13. The method of claim 1 wherein said spatial relationship is the position of said one subpixel to said another subpixel.
14. The method of claim 1 wherein said one of said subpixels and said another one of said subpixels are horizontally displaced.
15. The method of claim 14 wherein said one of said subpixels and said another one of said subpixels are adjacent one another.
16. The method of claim 1 wherein said modifying is represented by:

R i ′=R i−ƒl(B i−1 ,R i)−ƒr(G i ,R i)

G i ′=G i−ƒr(R i ,G i)−ƒr(B i ,G i)

B i ′=B i−ƒr(G i ,B i)−ƒl(R i+1 ,B i)
where fl is crosstalk correction from left and fr is crosstalk from right, “f” is a function of subpixel value and its bordering subpixels, and a prime mark denotes the modified value.
17. The method of claim 1 wherein said modifying is in a substantially linear domain.
18. The method of claim 1 wherein said modifying is in a non-gamma corrected domain.
19. The method of claim 1 wherein said modifying includes a different profile for each color channel.
20. The method of claim 19 wherein each of said different profiles is represented by a look-up table.
21. The method of claim 19 wherein each of said different profiles is represented by a function.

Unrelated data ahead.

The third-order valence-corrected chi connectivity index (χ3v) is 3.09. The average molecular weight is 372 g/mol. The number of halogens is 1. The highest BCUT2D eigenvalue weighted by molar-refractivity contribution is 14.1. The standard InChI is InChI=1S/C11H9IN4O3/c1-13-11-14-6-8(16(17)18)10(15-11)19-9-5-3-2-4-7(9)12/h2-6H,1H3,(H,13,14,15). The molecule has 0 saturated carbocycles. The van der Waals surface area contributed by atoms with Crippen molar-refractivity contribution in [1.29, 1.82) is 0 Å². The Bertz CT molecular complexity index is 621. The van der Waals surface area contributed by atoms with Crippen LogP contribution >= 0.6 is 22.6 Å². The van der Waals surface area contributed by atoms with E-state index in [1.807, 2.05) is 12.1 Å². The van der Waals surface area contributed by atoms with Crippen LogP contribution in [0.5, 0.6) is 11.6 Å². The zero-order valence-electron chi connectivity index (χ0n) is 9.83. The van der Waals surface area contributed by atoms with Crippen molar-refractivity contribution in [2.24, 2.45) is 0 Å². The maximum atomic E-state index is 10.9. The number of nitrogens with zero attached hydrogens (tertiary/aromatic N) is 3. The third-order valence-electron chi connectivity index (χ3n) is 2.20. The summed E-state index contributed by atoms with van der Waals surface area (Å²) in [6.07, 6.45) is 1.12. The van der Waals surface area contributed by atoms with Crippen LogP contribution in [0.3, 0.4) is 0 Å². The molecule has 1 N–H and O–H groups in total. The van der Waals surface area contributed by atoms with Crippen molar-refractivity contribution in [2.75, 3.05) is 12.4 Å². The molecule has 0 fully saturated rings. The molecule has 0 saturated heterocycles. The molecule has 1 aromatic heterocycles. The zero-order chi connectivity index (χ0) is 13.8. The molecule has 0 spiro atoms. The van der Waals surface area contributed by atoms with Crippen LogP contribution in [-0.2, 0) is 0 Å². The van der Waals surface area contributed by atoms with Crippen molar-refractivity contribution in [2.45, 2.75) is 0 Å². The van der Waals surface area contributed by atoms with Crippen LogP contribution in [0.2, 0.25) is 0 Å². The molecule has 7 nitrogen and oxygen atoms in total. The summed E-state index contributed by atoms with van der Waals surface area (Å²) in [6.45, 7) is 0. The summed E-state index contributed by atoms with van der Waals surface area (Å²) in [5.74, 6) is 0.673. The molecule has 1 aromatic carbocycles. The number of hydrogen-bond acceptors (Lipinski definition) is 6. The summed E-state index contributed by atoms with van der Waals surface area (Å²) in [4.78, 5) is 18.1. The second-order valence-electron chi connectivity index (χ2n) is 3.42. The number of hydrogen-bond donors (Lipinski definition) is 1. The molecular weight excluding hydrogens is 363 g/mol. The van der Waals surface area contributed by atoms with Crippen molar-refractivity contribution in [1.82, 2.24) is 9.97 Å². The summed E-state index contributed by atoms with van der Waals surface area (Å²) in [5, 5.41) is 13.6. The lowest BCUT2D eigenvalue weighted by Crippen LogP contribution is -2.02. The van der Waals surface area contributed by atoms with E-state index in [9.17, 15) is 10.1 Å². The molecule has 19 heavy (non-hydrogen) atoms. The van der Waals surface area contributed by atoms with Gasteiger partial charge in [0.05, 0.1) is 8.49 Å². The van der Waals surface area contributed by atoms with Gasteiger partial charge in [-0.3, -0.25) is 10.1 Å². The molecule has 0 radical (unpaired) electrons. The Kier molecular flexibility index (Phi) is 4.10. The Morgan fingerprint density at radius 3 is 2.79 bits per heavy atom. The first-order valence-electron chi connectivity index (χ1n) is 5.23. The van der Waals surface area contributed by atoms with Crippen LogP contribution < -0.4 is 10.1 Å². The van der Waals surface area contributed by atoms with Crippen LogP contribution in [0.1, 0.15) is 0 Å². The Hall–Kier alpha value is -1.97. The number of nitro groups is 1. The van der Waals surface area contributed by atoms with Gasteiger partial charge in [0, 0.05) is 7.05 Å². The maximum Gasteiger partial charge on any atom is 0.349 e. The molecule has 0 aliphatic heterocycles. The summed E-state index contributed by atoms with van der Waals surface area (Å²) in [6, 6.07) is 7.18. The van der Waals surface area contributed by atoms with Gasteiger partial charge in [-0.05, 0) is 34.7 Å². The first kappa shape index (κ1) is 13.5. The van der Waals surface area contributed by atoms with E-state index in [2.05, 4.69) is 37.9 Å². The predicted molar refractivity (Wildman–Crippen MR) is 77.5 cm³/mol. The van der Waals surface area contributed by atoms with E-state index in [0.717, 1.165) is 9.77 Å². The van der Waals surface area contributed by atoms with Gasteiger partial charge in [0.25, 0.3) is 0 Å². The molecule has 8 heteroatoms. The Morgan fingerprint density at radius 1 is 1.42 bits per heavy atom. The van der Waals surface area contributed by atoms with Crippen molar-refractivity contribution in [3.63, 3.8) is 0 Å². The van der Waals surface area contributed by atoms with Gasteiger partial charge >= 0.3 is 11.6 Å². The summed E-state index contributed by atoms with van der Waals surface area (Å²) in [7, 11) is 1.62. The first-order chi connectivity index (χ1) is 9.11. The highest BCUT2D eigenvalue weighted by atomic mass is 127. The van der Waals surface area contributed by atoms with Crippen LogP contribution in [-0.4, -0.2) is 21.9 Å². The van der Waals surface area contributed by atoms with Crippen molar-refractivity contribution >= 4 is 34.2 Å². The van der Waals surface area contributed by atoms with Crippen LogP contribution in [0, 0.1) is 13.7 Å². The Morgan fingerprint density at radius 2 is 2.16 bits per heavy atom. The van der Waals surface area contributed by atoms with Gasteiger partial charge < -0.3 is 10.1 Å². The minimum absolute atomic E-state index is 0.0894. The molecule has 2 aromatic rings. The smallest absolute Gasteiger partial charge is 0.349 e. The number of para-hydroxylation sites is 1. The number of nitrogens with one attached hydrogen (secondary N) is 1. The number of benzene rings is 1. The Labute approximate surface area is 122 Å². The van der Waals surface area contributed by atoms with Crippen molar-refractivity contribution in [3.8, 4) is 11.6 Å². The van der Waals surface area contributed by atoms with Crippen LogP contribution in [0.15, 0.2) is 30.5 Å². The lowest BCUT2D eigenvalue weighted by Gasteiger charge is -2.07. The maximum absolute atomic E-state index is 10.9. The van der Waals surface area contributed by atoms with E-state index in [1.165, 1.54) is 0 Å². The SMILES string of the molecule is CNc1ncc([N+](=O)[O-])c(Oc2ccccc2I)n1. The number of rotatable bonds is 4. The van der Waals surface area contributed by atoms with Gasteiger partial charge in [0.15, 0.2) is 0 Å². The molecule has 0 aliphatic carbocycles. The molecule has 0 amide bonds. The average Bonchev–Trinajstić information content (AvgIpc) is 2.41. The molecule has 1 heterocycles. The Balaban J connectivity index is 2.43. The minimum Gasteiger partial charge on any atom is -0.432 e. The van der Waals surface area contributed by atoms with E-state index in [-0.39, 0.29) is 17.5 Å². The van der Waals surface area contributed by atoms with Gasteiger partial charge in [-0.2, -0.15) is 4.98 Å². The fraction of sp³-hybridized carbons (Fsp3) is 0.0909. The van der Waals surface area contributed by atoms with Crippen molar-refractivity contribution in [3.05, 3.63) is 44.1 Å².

22. The method of claim 1 wherein said modifying includes a two-dimensional look up table.
23. The method of claim 22 wherein said modifying includes two two-dimensional look up tables.
24. The method of claim 1 further comprising converting a plurality of pixel values of said image to a driving voltage using a corresponding look up table.
25. The method of claim 24 further comprising using said driving voltage for a plurality of subpixels.
26. The method of claim 25 wherein said plurality of subpixels are horizontally displaced from one another.
27. The method of claim 26 wherein said plurality of subpixels are free from being vertically displaced from one another.
28. The method of claim 25 wherein said modifying is based upon said driving voltage.
29. The method of claim 28 wherein said modifying includes converting said driving voltage to a digital count.
30. The method of claim 29 wherein said converting is based upon a look up table.
31. The method of claim 30 wherein the value of said one of said plurality of subpixels is modified based upon said converting.

This is a divisional of patent application Ser. No. 10/867,958, filed Jun. 14, 2004 now U.S. Pat. No. 7,023,451, which is incorporated by reference.


The present application relates to reducing crosstalk for a display.